Are you the outstanding (junior) researcher in the field of Plant-microbiome Interaction with a collaborative mindset, intellectual curiosity and passion for teaching? Then we are looking for you to complement and strengthen the Plant Hormone Biology group
and the Biosystems Data Analysis group
The mission of the Plant Hormone Biology group is to understand the chemical communication of plants with other organisms in their environment, particularly belowground, and how this affects the behaviour of these other organisms. The Biosystems Data Analysis group develops data analysis and modeling methods for analyzing complex biological data, among others metabolomics and microbiome data, with a focus on data fusion.
One of our joint research topics is the interaction between plants and their root microbiome. For this work we use omics approaches and the analysis and integration of such datasets to discover new mechanistic relationships underlying the plant-microbiome interaction.
Host-microbiome interaction is a field of increasing importance. Plants benefit from their interaction with micro-organisms, often in interaction with the complex community collectively called the microbiome, which contributes to host fitness. Indeed, there are more and more indications that microbes and the microbiome play a substantial role in resilience of plants to environmental conditions and thus may play an important role in the quest for sustainable agriculture. We study how the host is affecting the microbiome and vice versa.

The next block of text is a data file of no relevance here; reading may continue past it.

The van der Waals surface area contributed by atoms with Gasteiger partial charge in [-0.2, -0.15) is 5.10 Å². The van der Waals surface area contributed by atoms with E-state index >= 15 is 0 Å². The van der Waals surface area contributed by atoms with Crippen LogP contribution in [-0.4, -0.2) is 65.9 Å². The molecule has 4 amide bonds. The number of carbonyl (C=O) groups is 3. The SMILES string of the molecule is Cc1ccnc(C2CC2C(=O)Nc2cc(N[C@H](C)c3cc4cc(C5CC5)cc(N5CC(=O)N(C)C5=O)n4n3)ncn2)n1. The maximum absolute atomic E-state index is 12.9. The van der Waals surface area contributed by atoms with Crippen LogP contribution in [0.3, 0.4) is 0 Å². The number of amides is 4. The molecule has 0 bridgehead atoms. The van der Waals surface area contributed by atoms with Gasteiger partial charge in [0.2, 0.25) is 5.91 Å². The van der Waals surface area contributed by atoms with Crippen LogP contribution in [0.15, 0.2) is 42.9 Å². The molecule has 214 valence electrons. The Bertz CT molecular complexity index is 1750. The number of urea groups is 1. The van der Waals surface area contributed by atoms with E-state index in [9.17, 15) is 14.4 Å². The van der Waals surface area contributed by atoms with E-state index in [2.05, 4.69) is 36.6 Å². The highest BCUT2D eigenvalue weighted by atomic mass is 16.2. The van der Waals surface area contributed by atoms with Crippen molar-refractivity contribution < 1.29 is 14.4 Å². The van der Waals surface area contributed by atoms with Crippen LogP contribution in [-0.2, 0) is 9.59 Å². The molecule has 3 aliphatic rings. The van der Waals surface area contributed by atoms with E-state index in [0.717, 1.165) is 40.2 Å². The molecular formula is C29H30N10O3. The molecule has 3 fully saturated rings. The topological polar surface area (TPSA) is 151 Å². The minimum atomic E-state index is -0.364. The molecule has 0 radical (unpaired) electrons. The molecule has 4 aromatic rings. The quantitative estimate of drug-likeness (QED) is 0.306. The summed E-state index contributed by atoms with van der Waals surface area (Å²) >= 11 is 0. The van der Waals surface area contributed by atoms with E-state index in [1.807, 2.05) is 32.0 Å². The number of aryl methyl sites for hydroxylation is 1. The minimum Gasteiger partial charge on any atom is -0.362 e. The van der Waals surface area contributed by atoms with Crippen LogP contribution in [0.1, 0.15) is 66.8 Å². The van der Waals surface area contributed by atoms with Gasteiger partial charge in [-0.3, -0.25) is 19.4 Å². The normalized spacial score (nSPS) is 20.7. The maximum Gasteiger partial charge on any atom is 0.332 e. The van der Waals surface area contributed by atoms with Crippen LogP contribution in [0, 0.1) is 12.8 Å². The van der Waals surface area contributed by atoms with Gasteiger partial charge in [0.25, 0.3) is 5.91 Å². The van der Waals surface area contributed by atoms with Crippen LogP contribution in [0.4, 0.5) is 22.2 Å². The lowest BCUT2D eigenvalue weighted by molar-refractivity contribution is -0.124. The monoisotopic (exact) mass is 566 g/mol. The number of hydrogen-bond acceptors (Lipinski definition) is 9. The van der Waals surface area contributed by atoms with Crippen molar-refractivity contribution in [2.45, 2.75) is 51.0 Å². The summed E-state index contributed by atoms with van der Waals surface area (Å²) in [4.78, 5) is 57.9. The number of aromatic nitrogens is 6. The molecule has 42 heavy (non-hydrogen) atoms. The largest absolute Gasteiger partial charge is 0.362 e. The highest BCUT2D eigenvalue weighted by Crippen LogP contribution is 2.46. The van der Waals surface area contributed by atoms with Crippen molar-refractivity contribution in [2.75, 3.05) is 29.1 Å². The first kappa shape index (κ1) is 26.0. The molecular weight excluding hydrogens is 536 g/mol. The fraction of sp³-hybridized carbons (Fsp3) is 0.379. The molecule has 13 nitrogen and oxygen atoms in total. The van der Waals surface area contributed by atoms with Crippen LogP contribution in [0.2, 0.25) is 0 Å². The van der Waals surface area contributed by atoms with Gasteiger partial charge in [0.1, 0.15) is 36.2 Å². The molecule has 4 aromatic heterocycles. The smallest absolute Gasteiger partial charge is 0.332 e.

This is an exciting opportunity for a highly motivated research talent to develop an independent research line in a well-equipped environment in close interaction with biologists in the Plant Hormone Biology and data analysts in the Biosystems Data Analysis groups. You will also work within the Research Priority Area "Systems biology" of the Swammerdam Institute for Life Sciences and the Institute for Biodiversity and Ecosystem Dynamics.What are you going to do?
We are looking for an assistant professor to strengthen our team. You are an experimental biologist, with affinity for omics data analysis approaches, and will study how plants shape the rhizosphere microbiome and its functionality. This will be done in close interaction with biologists in the Plant Hormone Biology and data analysts in the Biosystems Data Analysis groups as well as with the Research Priority Area 'Systems biology' of SILS and IBED.You are expected to:
- develop a research line on the plant-microbiome interaction;
- research questions could be, but are not limited to:
- How do plants shape the root microbial community and its functionality?
- What is the effect of stress on this recruitment strategy and the microbiome functionality?
- How is root microbiome recruitment depending on host genetics and how was it shaped by evolution?
- be active in your research line, resulting in scientific publications in peer-reviewed journals;
- be active in grant writing;
- teach in the BSc and MSc programs of Biology, Biomedical Sciences, Bioinformatics & Systems Biology and supervise students.